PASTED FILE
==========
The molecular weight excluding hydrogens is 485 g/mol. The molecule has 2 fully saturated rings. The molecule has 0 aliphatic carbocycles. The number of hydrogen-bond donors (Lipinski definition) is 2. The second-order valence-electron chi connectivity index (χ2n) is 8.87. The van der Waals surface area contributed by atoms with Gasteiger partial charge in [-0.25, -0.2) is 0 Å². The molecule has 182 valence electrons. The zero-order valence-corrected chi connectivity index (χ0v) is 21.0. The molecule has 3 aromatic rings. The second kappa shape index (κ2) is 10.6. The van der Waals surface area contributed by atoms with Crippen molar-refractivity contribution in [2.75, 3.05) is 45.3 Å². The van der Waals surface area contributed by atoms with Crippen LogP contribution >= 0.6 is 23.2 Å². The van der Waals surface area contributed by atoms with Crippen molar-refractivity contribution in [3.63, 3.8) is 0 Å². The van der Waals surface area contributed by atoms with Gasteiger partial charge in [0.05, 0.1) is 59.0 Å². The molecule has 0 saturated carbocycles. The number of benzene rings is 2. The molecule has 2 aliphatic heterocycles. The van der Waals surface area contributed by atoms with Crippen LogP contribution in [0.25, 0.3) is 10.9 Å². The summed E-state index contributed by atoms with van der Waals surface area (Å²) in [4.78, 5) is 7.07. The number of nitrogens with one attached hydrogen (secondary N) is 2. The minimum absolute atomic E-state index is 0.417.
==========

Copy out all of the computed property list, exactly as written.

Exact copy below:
The molecular weight excluding hydrogens is 485 g/mol. The molecule has 2 fully saturated rings. The molecule has 0 aliphatic carbocycles. The number of hydrogen-bond donors (Lipinski definition) is 2. The second-order valence-electron chi connectivity index (χ2n) is 8.87. The van der Waals surface area contributed by atoms with Gasteiger partial charge in [-0.25, -0.2) is 0 Å². The molecule has 182 valence electrons. The zero-order valence-corrected chi connectivity index (χ0v) is 21.0. The molecule has 3 aromatic rings. The second kappa shape index (κ2) is 10.6. The van der Waals surface area contributed by atoms with Crippen molar-refractivity contribution in [2.75, 3.05) is 45.3 Å². The van der Waals surface area contributed by atoms with Crippen LogP contribution >= 0.6 is 23.2 Å². The van der Waals surface area contributed by atoms with Crippen molar-refractivity contribution in [3.63, 3.8) is 0 Å². The van der Waals surface area contributed by atoms with Gasteiger partial charge in [0.05, 0.1) is 59.0 Å². The molecule has 0 saturated carbocycles. The number of benzene rings is 2. The molecule has 2 aliphatic heterocycles. The van der Waals surface area contributed by atoms with Crippen LogP contribution in [0.25, 0.3) is 10.9 Å². The summed E-state index contributed by atoms with van der Waals surface area (Å²) in [4.78, 5) is 7.07. The number of nitrogens with one attached hydrogen (secondary N) is 2. The minimum absolute atomic E-state index is 0.417.